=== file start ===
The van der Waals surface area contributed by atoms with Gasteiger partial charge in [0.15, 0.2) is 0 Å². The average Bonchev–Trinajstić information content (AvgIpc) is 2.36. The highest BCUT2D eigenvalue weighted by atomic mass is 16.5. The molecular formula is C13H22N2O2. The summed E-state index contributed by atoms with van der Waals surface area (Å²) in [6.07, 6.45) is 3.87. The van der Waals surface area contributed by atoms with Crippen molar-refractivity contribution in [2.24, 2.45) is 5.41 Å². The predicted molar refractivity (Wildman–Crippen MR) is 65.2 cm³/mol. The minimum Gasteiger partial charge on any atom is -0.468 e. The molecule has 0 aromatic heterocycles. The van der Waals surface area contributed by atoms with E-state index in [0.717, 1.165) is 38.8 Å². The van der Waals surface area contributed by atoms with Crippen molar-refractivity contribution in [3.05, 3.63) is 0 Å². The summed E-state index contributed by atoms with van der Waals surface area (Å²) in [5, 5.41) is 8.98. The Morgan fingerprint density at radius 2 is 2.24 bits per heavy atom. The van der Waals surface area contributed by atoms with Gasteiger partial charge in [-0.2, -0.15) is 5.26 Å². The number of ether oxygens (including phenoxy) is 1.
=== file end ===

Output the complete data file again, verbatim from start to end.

The van der Waals surface area contributed by atoms with Gasteiger partial charge in [0.15, 0.2) is 0 Å². The average Bonchev–Trinajstić information content (AvgIpc) is 2.36. The highest BCUT2D eigenvalue weighted by atomic mass is 16.5. The molecular formula is C13H22N2O2. The summed E-state index contributed by atoms with van der Waals surface area (Å²) in [6.07, 6.45) is 3.87. The van der Waals surface area contributed by atoms with Crippen molar-refractivity contribution in [2.24, 2.45) is 5.41 Å². The predicted molar refractivity (Wildman–Crippen MR) is 65.2 cm³/mol. The minimum Gasteiger partial charge on any atom is -0.468 e. The molecule has 0 aromatic heterocycles. The van der Waals surface area contributed by atoms with E-state index in [0.717, 1.165) is 38.8 Å². The van der Waals surface area contributed by atoms with Crippen molar-refractivity contribution in [3.05, 3.63) is 0 Å². The summed E-state index contributed by atoms with van der Waals surface area (Å²) in [5, 5.41) is 8.98. The Morgan fingerprint density at radius 2 is 2.24 bits per heavy atom. The van der Waals surface area contributed by atoms with Gasteiger partial charge in [-0.2, -0.15) is 5.26 Å². The number of ether oxygens (including phenoxy) is 1.